• Tinkering with Art on Postal Stamps

    From Victor Manta@21:1/5 to All on Thu May 12 10:11:11 2016
    One day in 1871 a model failed to appear, so the young James A. McNeill Whistler turned to his mother and suggested that he do her portrait instead.
    At first he had her stand, but that proved too tiring to her, and so the
    famous seated pose was adopted.

    The work of art traveled America in a 13-city tour during the Great
    Depression, which included the 1933 Chicago World's Fair. It was defined as
    a universal icon of motherhood by the worldwide public.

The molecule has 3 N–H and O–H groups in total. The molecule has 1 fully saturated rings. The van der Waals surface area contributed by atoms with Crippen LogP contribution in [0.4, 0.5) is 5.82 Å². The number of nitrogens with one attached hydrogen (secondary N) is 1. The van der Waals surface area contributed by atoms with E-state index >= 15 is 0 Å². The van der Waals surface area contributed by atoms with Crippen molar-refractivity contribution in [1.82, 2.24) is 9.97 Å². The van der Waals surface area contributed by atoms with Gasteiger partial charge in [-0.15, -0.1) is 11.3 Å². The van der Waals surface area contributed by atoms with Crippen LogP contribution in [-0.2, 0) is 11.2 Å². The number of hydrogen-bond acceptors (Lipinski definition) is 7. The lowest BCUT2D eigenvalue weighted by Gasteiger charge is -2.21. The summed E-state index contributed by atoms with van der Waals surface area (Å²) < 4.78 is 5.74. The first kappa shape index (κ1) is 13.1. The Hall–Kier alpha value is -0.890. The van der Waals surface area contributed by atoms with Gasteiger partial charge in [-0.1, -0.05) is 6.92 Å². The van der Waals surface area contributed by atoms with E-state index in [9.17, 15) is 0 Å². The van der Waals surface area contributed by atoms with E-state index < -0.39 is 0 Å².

In public recognition of its status and popularity, the United States issued
    in 1934 a postage stamp that commemorated and honored the American mothers. Unfortunately, Whistler's original painting was tinkered with and the stamp
    was then largely criticized by the true art lovers. A framed painting was removed from the wall and a bowl of flowers was added to the left down
    corner .


    Victor Manta, PWO

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